One of the final steps in completing a custom shower project is selecting and installing the shower fixtures. While the task of selecting a shower fixture from the wide variety of styles can be challenging, installing the fixture is a simple job. With basic plumbing tools and skills, any do-it-yourselfer can install a shower fixture. Join our host, Jeff Wilson, for a tutorial on installing a handheld shower fixture in the continuation of our custom bathroom series.
No longer limited to a fixed head and constant water flow, shower fixtures now come in a variety of styles that can be mounted almost anywhere in the shower. One of the most flexible options is a handheld shower fixture, a common universal design component for the bathroom. Many are also available with an adjustable mounting bracket.
Necessary Tools and Materials
- Tape measure
- Pencil or china marker
- Channel-lock pliers
- Pipe wrench
- Pipe or Teflon tape
- Power drill with masonry or tile bits
- Clean rag
Mounting the Handheld Showerhead
As with any DIY installation, begin by thoroughly reading the manufacturer’s installation instructions. This not only helps to identify the components, but it can help in gathering all of the tools needed to get the job done right. The instructions can also help to determine whether and where to use sealant, as many newer shower faucets include foam gaskets in lieu of sealant or plumber’s putty. The handheld showerhead we will be installing includes the supply elbow fitting, shower head, hose, bracket, valve control, and faceplate.
Begin at the top by installing the supply elbow. Wrap the pipe stub with some Teflon tape to keep the connections from leaking and thread the supply elbow onto the pipe stub by hand until tight. Using a rag to protect the finish, tighten the fitting with an adjustable pipe wrench. The key is to tighten it snug but not so snug that you distort the connection.
Next, install the bracket for the handheld showerhead. This bracket can be located almost anywhere, and you’ll want to find the best location based on the size of the showerhead, the height of the ceiling, and the height of the typical shower users. When you’re not using the showerhead as a handheld fixture, you’ll want the showerhead to supply water from an appropriate fixed location.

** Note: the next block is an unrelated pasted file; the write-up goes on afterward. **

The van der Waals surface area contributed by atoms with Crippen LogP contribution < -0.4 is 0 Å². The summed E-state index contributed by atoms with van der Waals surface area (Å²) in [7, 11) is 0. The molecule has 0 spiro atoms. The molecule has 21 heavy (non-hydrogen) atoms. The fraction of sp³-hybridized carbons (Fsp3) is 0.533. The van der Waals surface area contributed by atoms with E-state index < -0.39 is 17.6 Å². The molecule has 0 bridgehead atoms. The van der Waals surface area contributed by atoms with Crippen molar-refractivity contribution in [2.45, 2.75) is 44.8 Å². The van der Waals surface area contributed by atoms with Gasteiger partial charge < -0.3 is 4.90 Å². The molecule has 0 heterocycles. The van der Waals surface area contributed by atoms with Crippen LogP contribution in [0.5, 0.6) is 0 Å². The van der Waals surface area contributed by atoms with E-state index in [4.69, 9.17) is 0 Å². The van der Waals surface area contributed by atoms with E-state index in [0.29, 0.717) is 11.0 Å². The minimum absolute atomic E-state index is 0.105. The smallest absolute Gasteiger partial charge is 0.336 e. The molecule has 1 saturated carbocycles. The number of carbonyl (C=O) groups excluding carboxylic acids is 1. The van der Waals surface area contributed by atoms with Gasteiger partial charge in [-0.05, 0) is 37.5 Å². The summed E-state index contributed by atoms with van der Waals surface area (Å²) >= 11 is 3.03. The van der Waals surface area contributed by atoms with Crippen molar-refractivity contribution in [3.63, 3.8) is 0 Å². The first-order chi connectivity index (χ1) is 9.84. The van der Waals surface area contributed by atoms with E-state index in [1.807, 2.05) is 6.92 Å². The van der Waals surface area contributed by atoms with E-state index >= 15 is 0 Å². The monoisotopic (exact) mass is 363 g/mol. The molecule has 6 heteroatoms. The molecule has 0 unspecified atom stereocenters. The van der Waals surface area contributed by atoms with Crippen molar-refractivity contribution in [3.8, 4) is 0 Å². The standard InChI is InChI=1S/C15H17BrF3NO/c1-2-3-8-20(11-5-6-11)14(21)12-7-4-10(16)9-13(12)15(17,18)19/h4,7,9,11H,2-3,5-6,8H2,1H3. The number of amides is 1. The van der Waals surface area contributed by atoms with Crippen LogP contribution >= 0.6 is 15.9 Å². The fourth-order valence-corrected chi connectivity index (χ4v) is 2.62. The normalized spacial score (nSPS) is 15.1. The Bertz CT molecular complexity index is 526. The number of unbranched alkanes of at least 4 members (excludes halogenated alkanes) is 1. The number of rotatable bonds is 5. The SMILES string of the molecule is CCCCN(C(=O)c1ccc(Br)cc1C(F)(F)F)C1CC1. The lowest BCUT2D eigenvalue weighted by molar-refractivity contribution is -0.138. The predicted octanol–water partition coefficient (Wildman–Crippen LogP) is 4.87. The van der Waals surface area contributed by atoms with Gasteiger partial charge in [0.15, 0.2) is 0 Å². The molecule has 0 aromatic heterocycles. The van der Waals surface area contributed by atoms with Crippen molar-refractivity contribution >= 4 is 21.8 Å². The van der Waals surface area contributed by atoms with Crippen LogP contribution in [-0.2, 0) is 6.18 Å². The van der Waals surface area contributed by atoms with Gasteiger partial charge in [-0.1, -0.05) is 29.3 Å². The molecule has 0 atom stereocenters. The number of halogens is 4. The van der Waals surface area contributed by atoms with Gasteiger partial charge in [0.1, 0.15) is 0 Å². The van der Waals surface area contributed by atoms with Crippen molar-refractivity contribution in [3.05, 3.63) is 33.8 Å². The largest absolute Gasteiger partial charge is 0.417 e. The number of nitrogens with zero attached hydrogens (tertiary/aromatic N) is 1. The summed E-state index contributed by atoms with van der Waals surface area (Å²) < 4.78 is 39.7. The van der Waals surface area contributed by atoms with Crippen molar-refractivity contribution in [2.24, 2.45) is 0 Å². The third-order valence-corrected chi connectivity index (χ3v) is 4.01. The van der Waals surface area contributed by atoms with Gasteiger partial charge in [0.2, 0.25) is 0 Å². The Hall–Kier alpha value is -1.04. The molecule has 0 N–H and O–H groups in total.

Most brackets are comprised of a mounting bracket and finish trim bracket. Remove the components and mark the anchor spots for the mounting bracket. If you’re attaching through wall tile, use a masonry or glass tile bit to drill holes for the screws and anchors. Use anchor plugs if there is no blocking in the wall for mounting. A little silicone sealant in the holes can help to protect the holes from excess water.
Once you’ve installed the mounting bracket, slide the finish trim bracket on and lock into place. Depending on your bracket, you may need to snap or screw together a couple of pieces to complete the bracket assembly. As typical, be sure to check the manufacturer’s instructions.
Next, install the hose that connects the supply elbow to the showerhead. Insert the appropriate gasket into each end; a simple rubber ring for the supply connection and a rubber ring with an aerator for the showerhead connection. Finger-tighten one end of the hose to the supply elbow and the other end to the showerhead. Again, use a rag to protect the finish when fully tightening with adjustable pliers or a pipe wrench.
Installing the Valve Controls
Now it’s time to install the valve cover. In our project, the main portion of the shower valve was installed in-line with the supply piping during the rough plumbing phase. The remaining components to install are the valve controls, which determine the temperature and flow of the water.
The first step is to remove the plastic protection cover or plaster guard that is used to keep any dust and drywall out of the valve assembly during the finishing of the wall and tile.
Attach the backing plate to the valve assembly with screws. Check the manufacturer’s instructions to determine if sealant is necessary.
Next, install the stem adapter on the valve gear and set the faceplate over the backing plate. Slide the handle onto the stem adapter and screw the handle base onto the backing plate. Tighten by hand and check the handle for proper alignment with the hot and cold indicators on the faceplate.
Finally, turn on the water supply to the shower and check the assembly for any leaks.
Ryan is a Registered Architect who earned a Bachelor of Architecture from the University of Kentucky in 1998. His experience in a broad spectrum of architectural projects includes design and project management in multi-family residential, general commercial, and institutional projects. This architectural experience is balanced with a background in general contracting of residential and light commercial construction projects. Ryan’s knowledge and ability as both architect and builder enable him to address both the technical and practical sides of the comprehensive body of construction knowledge.Website: carpicodesign.com/